As Robert Macfarlane observed: ‘walking is not the action by which one arrives at knowledge; it is itself the means of knowing.’[2]. For the Cabot workshop we again employed the walking methodology; and with ‘vulnerability’ in mind, took a route from Royal Fort House to King Square, returning past the Bristol hospitals via Marlborough Street. This gave us ample opportunity to chat, as well as to observe our surroundings, make notes and take photographs of things that exemplified ‘vulnerability’ to us or sparked our interest.

Round table reflections

Emergent themes from the discussion that followed our walk were as insightful as they were wide-ranging. Much of the consideration centred around vulnerabilities arising from poverty and socio-economic disparities locally and globally; and the associated issues of power and power structures, agency, lack of choice and who decides on the choices we have.

Physical vulnerabilities, as prompted by Bristol’s steep topography from sea level to hilltop, were also deliberated, as were ideas about differing perceptions of our own vulnerability, often based on gender, health or age. We noted that people can also refuse to recognize their own vulnerability for many reasons.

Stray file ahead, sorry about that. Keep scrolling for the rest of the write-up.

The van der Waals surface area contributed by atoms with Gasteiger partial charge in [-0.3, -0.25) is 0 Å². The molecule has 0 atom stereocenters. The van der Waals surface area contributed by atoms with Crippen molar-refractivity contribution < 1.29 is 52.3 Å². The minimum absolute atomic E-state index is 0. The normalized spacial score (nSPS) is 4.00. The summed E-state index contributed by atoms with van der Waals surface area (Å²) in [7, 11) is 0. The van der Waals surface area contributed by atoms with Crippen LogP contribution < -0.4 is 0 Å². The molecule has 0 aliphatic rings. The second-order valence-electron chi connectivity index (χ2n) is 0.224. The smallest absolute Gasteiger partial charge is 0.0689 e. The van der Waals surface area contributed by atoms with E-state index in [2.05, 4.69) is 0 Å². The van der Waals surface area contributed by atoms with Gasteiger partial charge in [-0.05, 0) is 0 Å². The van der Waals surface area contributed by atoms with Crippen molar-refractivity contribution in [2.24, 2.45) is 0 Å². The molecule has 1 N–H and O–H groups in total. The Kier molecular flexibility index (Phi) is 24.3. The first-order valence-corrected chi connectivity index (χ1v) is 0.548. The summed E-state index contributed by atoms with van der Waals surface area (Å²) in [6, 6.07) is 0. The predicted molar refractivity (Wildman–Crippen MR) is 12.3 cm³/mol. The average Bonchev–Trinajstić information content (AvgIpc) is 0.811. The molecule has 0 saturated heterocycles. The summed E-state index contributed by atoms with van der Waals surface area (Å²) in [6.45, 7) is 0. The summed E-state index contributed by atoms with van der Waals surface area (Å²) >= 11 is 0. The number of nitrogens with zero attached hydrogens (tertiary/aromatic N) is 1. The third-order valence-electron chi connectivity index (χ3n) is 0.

As we had walked though Bristol’s Clean Air Zone issues including pollution, policy, public health, equity and political transparency quickly came to the fore. The shifting dynamics between vulnerability and reliance were also discussed, as was loss of the commons and of green spaces globally.
The complexity of the climate crisis was framed in terms of Rob Nixon’s concept of ‘slow violence’ and difficulties of responding to such an incremental set of environmental threats [3]. There was also a sense that as a concerned group of individuals, we need to understand vulnerability in order to achieve social justice; and that interdisciplinarity can open us to new ways of perceiving and understanding the world beyond the limitations of our personal inclinations and disciplinary boundaries.

Saying it with syllables

To round off the session, and as a creative counterpoint to the intensity of the workshop, there was an invitation to describe a ‘moment of delight’ from the walk and to express it in the form of a haiku: an ancient and very short poetic form synonymous with Japan, based on a pattern of syllables over three lines.